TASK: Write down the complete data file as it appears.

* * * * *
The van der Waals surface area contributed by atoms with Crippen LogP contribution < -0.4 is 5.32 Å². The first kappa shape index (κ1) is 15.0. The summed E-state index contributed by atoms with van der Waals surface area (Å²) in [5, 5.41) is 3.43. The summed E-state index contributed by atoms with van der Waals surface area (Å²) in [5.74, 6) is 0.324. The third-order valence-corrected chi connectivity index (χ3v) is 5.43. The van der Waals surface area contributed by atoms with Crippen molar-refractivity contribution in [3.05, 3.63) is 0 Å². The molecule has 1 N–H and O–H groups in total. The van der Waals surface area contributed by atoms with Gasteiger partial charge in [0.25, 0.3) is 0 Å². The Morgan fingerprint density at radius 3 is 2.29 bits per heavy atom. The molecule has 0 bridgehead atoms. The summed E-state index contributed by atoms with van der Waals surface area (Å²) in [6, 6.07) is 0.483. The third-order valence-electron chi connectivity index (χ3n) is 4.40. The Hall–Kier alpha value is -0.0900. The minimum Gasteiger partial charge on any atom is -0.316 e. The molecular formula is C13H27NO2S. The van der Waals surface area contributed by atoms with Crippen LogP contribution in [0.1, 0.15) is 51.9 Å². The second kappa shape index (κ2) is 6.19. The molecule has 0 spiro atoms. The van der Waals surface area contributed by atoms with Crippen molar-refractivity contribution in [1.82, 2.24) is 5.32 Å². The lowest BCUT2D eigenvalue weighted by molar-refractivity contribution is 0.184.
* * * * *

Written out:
The van der Waals surface area contributed by atoms with Crippen LogP contribution < -0.4 is 5.32 Å². The first kappa shape index (κ1) is 15.0. The summed E-state index contributed by atoms with van der Waals surface area (Å²) in [5, 5.41) is 3.43. The summed E-state index contributed by atoms with van der Waals surface area (Å²) in [5.74, 6) is 0.324. The third-order valence-corrected chi connectivity index (χ3v) is 5.43. The van der Waals surface area contributed by atoms with Crippen molar-refractivity contribution in [3.05, 3.63) is 0 Å². The molecule has 1 N–H and O–H groups in total. The van der Waals surface area contributed by atoms with Gasteiger partial charge in [0.25, 0.3) is 0 Å². The Morgan fingerprint density at radius 3 is 2.29 bits per heavy atom. The molecule has 0 bridgehead atoms. The summed E-state index contributed by atoms with van der Waals surface area (Å²) in [6, 6.07) is 0.483. The third-order valence-electron chi connectivity index (χ3n) is 4.40. The Hall–Kier alpha value is -0.0900. The minimum Gasteiger partial charge on any atom is -0.316 e. The molecular formula is C13H27NO2S. The van der Waals surface area contributed by atoms with Crippen LogP contribution in [0.1, 0.15) is 51.9 Å². The second kappa shape index (κ2) is 6.19. The molecule has 0 spiro atoms. The van der Waals surface area contributed by atoms with Crippen molar-refractivity contribution in [1.82, 2.24) is 5.32 Å². The lowest BCUT2D eigenvalue weighted by molar-refractivity contribution is 0.184.